"Think of it this way. The lines keep moving. You're just keeping up."
"I continue keeping up this way, I'll end up wearing security bracelets. I used to go by the book. I believe in the book. Now I just rewrite the pages."
"Either that or go back to bed and pull the covers over your head."
"Yeah, well…we make choices. I've made mine."
She found a second-level spot four blocks north of the Canal Street Clinic and tucked the car between a sky scooter and a dented utility truck. If anyone bothered to look, she mused, Roarke's elegant two-seater would stick out like a swan among toads, but it wasn't against the law to drive a hot-looking car in this sector.
"I don't want to park any closer. This thing has anti-theft and anti-vandalism features, right?"
"Naturally. Engage all security," he ordered as they climbed out. "One more thing. He reached in his pocket. "Your clutch piece…sir."
"What the hell are you doing with this?" She snatched it from him.
"Giving it to you."
"You're not authorized to carry and neither am I." She hissed out a breath as he met that information with another smirk. "Just shut up," she muttered and jammed the weapon into her back pocket.
"When we get home," he began as they walked down to street level, "you can…reprimand me."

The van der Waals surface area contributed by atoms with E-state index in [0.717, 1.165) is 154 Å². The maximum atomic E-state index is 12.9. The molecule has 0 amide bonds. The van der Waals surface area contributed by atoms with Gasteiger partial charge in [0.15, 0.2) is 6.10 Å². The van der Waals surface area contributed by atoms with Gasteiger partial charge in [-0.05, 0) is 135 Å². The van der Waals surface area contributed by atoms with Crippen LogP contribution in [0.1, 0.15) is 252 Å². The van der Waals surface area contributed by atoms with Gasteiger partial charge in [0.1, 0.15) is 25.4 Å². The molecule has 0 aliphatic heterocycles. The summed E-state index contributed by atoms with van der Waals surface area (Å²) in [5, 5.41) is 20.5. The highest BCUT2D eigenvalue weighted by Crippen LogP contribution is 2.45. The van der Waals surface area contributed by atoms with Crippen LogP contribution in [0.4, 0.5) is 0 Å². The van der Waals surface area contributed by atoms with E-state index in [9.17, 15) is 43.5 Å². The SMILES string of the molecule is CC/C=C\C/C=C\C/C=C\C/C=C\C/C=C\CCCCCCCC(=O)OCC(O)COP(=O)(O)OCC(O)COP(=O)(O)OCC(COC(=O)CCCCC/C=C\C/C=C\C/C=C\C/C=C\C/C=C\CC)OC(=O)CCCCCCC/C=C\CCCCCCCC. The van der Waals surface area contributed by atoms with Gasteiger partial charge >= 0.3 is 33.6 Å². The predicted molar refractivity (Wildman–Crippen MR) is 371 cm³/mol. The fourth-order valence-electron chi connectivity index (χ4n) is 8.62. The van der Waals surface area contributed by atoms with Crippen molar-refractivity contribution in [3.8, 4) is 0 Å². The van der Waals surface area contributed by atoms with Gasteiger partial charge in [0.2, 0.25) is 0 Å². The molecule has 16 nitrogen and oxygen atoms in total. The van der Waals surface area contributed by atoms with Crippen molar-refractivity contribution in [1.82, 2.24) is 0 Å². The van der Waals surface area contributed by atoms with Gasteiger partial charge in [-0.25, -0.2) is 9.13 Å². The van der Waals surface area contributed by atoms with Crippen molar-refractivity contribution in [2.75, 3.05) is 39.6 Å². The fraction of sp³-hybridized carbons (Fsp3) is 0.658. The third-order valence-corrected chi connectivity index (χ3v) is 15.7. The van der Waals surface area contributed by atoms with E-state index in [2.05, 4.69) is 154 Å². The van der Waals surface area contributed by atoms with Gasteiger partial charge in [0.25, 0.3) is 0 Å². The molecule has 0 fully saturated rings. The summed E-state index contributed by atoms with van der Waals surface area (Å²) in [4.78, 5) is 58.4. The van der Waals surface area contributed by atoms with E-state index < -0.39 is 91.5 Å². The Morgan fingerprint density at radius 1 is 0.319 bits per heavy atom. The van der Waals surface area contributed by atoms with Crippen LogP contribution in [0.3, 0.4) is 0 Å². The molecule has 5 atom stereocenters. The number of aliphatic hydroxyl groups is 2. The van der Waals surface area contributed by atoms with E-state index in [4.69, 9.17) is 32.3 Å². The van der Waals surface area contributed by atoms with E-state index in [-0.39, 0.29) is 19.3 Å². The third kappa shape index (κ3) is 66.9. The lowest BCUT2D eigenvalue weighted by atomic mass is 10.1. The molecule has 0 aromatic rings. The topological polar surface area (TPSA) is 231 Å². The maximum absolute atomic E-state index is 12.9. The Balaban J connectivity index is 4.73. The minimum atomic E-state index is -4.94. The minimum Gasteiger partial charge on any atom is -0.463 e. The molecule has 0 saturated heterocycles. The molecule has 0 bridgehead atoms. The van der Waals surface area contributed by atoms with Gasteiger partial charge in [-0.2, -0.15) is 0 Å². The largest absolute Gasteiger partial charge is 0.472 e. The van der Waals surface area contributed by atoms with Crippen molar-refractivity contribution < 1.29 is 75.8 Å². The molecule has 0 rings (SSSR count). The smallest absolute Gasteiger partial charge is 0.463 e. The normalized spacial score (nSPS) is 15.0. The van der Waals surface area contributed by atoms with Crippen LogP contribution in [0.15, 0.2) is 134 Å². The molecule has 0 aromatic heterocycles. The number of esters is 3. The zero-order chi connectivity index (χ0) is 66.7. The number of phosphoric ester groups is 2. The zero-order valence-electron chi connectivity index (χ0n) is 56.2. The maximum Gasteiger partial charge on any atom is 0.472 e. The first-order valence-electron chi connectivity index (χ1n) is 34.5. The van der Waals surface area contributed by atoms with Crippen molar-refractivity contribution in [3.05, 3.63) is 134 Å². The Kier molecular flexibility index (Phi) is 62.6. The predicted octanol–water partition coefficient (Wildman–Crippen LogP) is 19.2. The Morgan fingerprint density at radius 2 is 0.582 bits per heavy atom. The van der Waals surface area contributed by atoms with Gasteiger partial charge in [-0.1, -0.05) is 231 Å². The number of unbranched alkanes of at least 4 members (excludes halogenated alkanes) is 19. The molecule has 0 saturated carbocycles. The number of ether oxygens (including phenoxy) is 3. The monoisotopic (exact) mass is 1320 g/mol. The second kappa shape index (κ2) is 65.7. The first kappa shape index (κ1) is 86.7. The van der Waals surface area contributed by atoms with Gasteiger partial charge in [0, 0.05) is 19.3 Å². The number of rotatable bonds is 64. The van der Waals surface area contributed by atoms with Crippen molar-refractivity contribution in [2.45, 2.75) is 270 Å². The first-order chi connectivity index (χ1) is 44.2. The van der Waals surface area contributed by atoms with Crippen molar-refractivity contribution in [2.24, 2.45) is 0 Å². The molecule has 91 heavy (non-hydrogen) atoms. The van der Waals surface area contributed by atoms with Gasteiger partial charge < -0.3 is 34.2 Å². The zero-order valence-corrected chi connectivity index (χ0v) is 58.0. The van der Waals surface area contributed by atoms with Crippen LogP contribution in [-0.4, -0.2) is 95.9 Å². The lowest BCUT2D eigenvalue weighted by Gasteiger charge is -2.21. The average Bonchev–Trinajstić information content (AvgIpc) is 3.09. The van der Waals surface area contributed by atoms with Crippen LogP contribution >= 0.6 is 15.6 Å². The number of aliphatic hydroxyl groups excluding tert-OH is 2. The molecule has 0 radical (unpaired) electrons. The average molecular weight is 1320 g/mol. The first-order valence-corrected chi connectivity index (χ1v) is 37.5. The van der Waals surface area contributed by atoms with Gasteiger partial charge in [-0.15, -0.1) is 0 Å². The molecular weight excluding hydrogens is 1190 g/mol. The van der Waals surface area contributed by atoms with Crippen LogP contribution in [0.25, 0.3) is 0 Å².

"Keep your mind off sex."
"Why? It's so happy there." He laid a casual hand on her shoulder as they moved briskly down the block. The few doorway lurkers faded back, intimidated either by the steely look in Eve's eyes or the warning glint in Roarke's.
"The place is a dump," she told him. "No palm plate, no camera. But the locks are decent. They've got to meet code because of the drugs. They'll be standard Security Reds, maybe with timers. Anti-theft alarms. Cartright caught the scene here, and she's a straight cop. There'll be a seal. I don't have my master anymore."
"You have better." He gave her shoulder a quick rub. "You have me."
"Yeah." She tossed him a look, saw in that fabulous face the glint that told her he was enjoying himself. "Seems like."
"I could teach you how to get through locks."
It was tempting, much too tempting. God, she missed the weight of her weapon, her badge. "I'll just keep a lookout for beat droids and other nuisances. If you trip the alarm, we just walk away."
"Please. I haven't tripped an alarm since I was ten." Insulted, he turned to the door of the clinic while Eve cruised the block.
She made two passes, lost in her own thoughts. One event, she decided, had built on another. An old resentment from academy days, a dead sleeper, a conspiracy of death, and here she was, stripped of her badge and playing lookout while the man she'd married coolly broke into a building.
How the hell was she going to get back? How could she get back, if she didn't get started? She turned, ready to tell him to stop. And he stood, watching her, his eyes calm and blue, with the door open at his back.
"In or out, Lieutenant?"
"Fuck it." She strode past him and went inside.
He locked up behind them, turned on the narrow beam of a penlight. "Where's the office?"
"Through the back. This door works on a release from inside."
"Hold this." He passed her the light, gestured for her to aim it at the lock. Crouching, he gave it a quick scan. "I haven't seen one of these in years. Your friend Louise was very optimistic with her half million bid."
He took out what appeared to be a pen, unscrewed it, then flicked a finger over the tip of the long, thin wire he exposed.